Placement of the keypad is important. You’ll want it next to the door you enter and exit most frequently. For many people that’s the front door, but in my house we come in through the garage most of the time, so I put the keypad next to the door leading to the garage. Ideally I’d have two keypads, one for that garage entrance and one for the front door.
Arming and disarming the system requires you to key in your PIN number and then press On, Off or Partial. Partial only arms the door/window contact sensors but not the motion sensors. You’d likely want to use that setting at night so people can still walk around the house without setting the system off.
When you arm the system it makes an announcements and then gives you 15 seconds to get out of the house and close the door before all the sensors are active.
In the weeks I’ve been using it the system has been pretty reliable. I never received a false alarm, and all my test alarms were triggered properly. If anything, the motion detector is too sensitive, so place where it’s not looking out a window. When an activity is detected, alerts are sent to the contacts you entered during the setup process (you can add or delete contacts later). If you add a camera (the Smart Kit doesn’t come with one, but you can add a camera for $130) you can program it to start recording as soon as motion is detected or another sensor is triggered. If you get an alert that something’s going on you can either rush home to see what’s up or view the video on your phone to look for yourself (I didn’t install a camera so I can’t say how good the image is).
Unlike some professionally monitored systems Iris does not alert the police or fire department when triggered. It’s not actually monitored by live people—the phone and text messages are all automated. If you think an alert is due to an actual crime it’s up to you to get in touch with the authorities.
One of the fun bits about Iris is voice control. Using your smart phone you can deliver simple voice commands (“set alarm to on,” “turn porch light on,” “set thermostat to 70”). Are voice commands really easier or faster than tapping the phone? No, but it looks cool when showing off to your neighbor. Note, you can PIN protect the Iris app so someone can’t steal your phone and turn off your alarm.
As a basic security system Iris seems competent and will add peace of mind when you leave the house. You can turn it into more of an automation system by adding Z-Wave light switches and other devices. Iris makes managing and linking devices simple in the Magic part of the home page. For instance, you can have certain lights programmed to turn on when an alarm is triggered. There you’ll see a number of scenarios for connecting devices in a sort of if-this-then-that process, but it’s not nearly as customizable as a professional automation system. The devices it can control are also limited compared to some other systems, but the list of Iris-compatible products is growing.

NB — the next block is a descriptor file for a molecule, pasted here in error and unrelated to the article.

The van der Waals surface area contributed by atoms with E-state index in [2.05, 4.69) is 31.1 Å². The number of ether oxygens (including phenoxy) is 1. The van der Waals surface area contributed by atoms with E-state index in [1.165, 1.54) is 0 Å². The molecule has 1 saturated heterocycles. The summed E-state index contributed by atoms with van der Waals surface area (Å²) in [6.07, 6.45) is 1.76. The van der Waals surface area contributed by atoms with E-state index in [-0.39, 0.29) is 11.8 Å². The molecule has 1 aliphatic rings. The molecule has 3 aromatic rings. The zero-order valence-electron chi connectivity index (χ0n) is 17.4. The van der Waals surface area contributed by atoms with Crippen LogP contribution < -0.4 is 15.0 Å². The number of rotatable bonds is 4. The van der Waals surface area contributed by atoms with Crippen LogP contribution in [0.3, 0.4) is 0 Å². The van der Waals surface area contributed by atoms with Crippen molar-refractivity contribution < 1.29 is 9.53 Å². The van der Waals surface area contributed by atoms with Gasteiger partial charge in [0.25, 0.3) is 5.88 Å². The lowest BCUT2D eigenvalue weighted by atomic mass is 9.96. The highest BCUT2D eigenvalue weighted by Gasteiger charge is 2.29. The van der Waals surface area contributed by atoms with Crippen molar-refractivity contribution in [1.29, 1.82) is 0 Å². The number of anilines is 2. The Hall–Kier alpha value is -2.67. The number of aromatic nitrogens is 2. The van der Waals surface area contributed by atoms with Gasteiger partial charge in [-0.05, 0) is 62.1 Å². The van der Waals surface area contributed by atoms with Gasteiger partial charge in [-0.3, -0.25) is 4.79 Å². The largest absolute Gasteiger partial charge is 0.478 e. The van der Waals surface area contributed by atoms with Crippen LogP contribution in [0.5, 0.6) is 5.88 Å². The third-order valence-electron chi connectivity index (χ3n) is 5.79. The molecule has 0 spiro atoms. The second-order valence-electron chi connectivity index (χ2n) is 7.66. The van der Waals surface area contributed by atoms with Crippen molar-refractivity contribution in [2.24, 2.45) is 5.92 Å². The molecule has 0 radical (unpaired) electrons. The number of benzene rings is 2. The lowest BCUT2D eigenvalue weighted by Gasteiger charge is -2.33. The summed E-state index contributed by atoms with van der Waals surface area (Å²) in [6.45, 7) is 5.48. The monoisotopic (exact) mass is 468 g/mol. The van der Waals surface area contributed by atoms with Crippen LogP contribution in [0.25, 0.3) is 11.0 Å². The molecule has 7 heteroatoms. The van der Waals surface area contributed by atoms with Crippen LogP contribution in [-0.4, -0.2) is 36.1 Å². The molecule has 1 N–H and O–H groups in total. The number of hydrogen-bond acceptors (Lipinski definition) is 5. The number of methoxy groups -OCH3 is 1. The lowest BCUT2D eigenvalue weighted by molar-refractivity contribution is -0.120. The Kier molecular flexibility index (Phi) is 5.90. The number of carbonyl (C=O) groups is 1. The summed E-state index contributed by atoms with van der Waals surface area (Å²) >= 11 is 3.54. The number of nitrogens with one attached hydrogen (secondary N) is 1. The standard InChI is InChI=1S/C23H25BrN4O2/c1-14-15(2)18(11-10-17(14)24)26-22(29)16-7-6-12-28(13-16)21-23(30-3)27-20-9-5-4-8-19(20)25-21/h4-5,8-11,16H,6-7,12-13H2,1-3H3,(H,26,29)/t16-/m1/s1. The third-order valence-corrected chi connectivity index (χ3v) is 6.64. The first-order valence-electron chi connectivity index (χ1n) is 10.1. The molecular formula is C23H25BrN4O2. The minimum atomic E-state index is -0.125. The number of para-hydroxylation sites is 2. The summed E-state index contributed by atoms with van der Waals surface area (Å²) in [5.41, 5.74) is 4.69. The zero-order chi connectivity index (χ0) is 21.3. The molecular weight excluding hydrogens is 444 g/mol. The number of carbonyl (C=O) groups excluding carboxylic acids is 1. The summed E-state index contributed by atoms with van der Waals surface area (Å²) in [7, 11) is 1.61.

Remote operation with the app can sometimes be slow, very slow. There were more than a few times when I was trying to adjust the temperature remotely and the app eventually gave up after several minutes. This could be due to my cell phone’s connection. I really don’t have any way of knowing, but it would be frustrating if I was trying to do something more important than turning the temp down (like unlocking the front door for a guest.)
The Iris system also isn’t as attractive or invisible as professionally-installed systems. The keypad is bulky and the contact sensors are also fairly large, but that’s what you get for a system this inexpensive. You also can’t program personalized scenes, such as lighting scenes, which professional systems offer. Also it isn’t compatible with any audio/video equipment. You can’t get Iris to control your Sonos audio system or your Philips Hue lights (Revolv can control both those, but with limited functionality, see our review here).
Back to that $10 a month I mentioned earlier. There are several control or security products that require no monthly fee, and many others that charge a lot more than $10 a month. With the free plan from Iris you get basic on/off arming and individual control of all the devices you installed. You also get email, text and voice alerts to only one contact name whenever an alarm is triggered. When you add the premium service you get access to the Magic—the automation part of the package where multiple devices are linked together. You also can add up to 20 contacts for alarm alerts (very useful when you’re out of town), plus extended video storage for your security cameras. While some control systems (such as the Staples Connect and Revolv) don’t charge for similar functionality, Lowe’s does. Is it worth it? It you buy the Iris system, then yes, it absolutely is.
The Iris Smart Kit or Safe and Secure Kit ($179) would be good systems for apartment dwellers who want a little security but don’t want to make a big investment. Owners of single-family homes or people with more complex needs will need to budget for add-on devices or opt for a professionally installed system.
Iris by Lowe’s Home Security and Automation
This article was originally published in March 2014. Updated September 28, 2015